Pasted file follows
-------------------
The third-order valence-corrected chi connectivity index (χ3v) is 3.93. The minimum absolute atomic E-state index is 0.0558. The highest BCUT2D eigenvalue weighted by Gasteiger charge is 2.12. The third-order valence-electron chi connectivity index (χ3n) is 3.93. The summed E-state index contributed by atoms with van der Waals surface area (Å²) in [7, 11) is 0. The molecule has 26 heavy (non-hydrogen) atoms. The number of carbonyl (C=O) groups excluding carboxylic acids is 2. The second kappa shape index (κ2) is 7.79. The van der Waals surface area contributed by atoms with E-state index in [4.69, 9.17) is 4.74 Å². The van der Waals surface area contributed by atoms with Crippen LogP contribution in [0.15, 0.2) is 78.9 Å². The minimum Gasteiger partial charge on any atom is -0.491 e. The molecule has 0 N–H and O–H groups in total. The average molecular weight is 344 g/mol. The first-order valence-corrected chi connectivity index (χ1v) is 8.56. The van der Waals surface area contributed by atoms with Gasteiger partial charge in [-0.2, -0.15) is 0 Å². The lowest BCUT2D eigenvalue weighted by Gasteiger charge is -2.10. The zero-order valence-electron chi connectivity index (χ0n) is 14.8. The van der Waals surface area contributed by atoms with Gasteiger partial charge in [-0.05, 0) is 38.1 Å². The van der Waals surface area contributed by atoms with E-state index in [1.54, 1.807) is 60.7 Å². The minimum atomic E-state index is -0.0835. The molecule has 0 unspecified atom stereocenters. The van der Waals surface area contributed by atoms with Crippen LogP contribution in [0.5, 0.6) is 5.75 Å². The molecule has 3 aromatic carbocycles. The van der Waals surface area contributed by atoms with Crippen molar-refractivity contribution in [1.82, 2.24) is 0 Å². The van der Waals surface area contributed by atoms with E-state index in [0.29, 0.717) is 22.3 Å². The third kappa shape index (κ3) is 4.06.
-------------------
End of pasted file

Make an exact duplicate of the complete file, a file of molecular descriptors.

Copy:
The third-order valence-corrected chi connectivity index (χ3v) is 3.93. The minimum absolute atomic E-state index is 0.0558. The highest BCUT2D eigenvalue weighted by Gasteiger charge is 2.12. The third-order valence-electron chi connectivity index (χ3n) is 3.93. The summed E-state index contributed by atoms with van der Waals surface area (Å²) in [7, 11) is 0. The molecule has 26 heavy (non-hydrogen) atoms. The number of carbonyl (C=O) groups excluding carboxylic acids is 2. The second kappa shape index (κ2) is 7.79. The van der Waals surface area contributed by atoms with E-state index in [4.69, 9.17) is 4.74 Å². The van der Waals surface area contributed by atoms with Crippen LogP contribution in [0.15, 0.2) is 78.9 Å². The minimum Gasteiger partial charge on any atom is -0.491 e. The molecule has 0 N–H and O–H groups in total. The average molecular weight is 344 g/mol. The first-order valence-corrected chi connectivity index (χ1v) is 8.56. The van der Waals surface area contributed by atoms with Gasteiger partial charge in [-0.2, -0.15) is 0 Å². The lowest BCUT2D eigenvalue weighted by Gasteiger charge is -2.10. The zero-order valence-electron chi connectivity index (χ0n) is 14.8. The van der Waals surface area contributed by atoms with Gasteiger partial charge in [-0.05, 0) is 38.1 Å². The van der Waals surface area contributed by atoms with E-state index in [1.54, 1.807) is 60.7 Å². The minimum atomic E-state index is -0.0835. The molecule has 0 unspecified atom stereocenters. The van der Waals surface area contributed by atoms with Crippen LogP contribution in [0.5, 0.6) is 5.75 Å². The molecule has 3 aromatic carbocycles. The van der Waals surface area contributed by atoms with Crippen molar-refractivity contribution in [1.82, 2.24) is 0 Å². The van der Waals surface area contributed by atoms with E-state index in [0.29, 0.717) is 22.3 Å². The third kappa shape index (κ3) is 4.06.